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Steven A. Mason Steven A. Mason
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The Role of a Personal Representative In Probate Proceedings


When a person passes away, and they leave a will behind, there is a specific process that the state wants their heirs to follow in terms of liquidating the estate. With very rare exceptions, every person passes away with at least some assets to their name – items such as automobiles, land, and smaller personal property like mementoes. It is not the job of the heirs collectively to distribute that property – they nominate (or the deceased person nominated in their will) one person to serve as what Florida law calls the personal representative (PR) or executor of the estate. They will have, if they accept the appointment, a somewhat nebulously defined slate of duties to perform.

Acting On Behalf Of The Deceased

The short answer is that the personal representative makes decisions that would normally fall to the deceased if they were still alive. Everything from conducting an inventory of estate assets to obtaining relevant insurance coverage to managing creditors is at least partly under the PR’s purview. Most of the PR’s time will be eaten up by questions related to the decedent’s assets, however – especially if the person passed suddenly, there will almost certainly be questions, and in addition to the person’s creditors, the court requires an accounting before and after the process of distribution begins.

One of the PR’s most critical duties is to do a “diligent search” to ensure that all creditors who may have claims on the estate are found and informed. Small bills and expenses under a certain amount can generally be paid by the PR. Larger amounts owing require the PR to send the creditor notice of how and when to file a claim against the estate, and a failure to do so can cause serious problems. If all goes according to plan, each creditor will be paid out of the total amount of assets available to the estate, with unsecured creditors being less likely to receive payment than secured creditors.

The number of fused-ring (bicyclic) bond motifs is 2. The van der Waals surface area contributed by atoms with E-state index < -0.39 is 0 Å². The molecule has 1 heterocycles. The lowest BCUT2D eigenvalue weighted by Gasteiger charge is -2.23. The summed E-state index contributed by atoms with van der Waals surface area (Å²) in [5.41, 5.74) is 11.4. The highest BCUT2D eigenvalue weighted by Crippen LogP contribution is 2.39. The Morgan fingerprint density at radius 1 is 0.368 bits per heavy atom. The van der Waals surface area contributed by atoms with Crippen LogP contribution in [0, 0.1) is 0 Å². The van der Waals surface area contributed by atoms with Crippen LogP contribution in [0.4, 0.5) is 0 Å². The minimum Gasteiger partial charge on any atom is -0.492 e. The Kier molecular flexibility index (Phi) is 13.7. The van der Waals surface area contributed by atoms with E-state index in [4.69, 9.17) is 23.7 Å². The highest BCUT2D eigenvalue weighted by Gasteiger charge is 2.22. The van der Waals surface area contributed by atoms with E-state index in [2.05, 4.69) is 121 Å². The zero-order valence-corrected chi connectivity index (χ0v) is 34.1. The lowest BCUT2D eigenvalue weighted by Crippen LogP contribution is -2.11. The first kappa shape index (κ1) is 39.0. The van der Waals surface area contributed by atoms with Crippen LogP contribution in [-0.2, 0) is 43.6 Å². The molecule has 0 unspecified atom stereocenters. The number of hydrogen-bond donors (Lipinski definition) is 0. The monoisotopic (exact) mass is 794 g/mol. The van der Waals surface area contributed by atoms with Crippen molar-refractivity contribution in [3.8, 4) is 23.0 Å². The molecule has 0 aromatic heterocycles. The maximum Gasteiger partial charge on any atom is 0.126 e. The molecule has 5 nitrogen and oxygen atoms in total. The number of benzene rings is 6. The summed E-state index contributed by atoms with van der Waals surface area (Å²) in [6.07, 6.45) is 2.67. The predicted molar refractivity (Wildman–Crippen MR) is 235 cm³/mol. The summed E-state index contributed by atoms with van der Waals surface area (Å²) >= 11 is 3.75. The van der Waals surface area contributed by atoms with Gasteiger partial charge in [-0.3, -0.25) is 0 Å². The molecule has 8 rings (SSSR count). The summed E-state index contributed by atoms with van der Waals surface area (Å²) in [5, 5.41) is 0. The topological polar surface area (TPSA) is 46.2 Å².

Breaches of Fiduciary Duty

Given that in the significant majority of cases, the personal representative’s authority comes directly from the deceased person’s will – they are said to exercise “fiduciary” authority – it is important that they use it appropriately. If it is alleged that you are abusing your authority or that you have not complied with any of the duties required of you as personal representative, you can be charged with the breach of fiduciary duty, which may have serious consequences.

It is also worth mentioning that whether or not you are removed as fiduciary, you may generally not use any estate assets to defend yourself against a claim for breach (Probate court does not have a hard and fast rule, but it is discouraged because if you were to lose, you would have to repay the estate). A breach of fiduciary duty in administration of an estate can be even more serious depending on the nature of the breach – for example, if you consciously embezzle estate funds, you might conceivably face criminal charges in addition to the civil suit for breach of fiduciary duty.

Consult A Probate Attorney

If you are chosen as the personal representative of an estate, it is understandable to feel overwhelmed, but with knowledgeable legal help, the process can and does go smoothly. The Hollywood probate attorneys at the Law Firm of Steven A. Mason, P.A. can work with you and try to answer any questions you might have during the probate process. Contact the Fort Lauderdale and Hollywood Law Offices of Steven A. Mason, P.A. for legal advice at 954-963-5900 or leave a message online.


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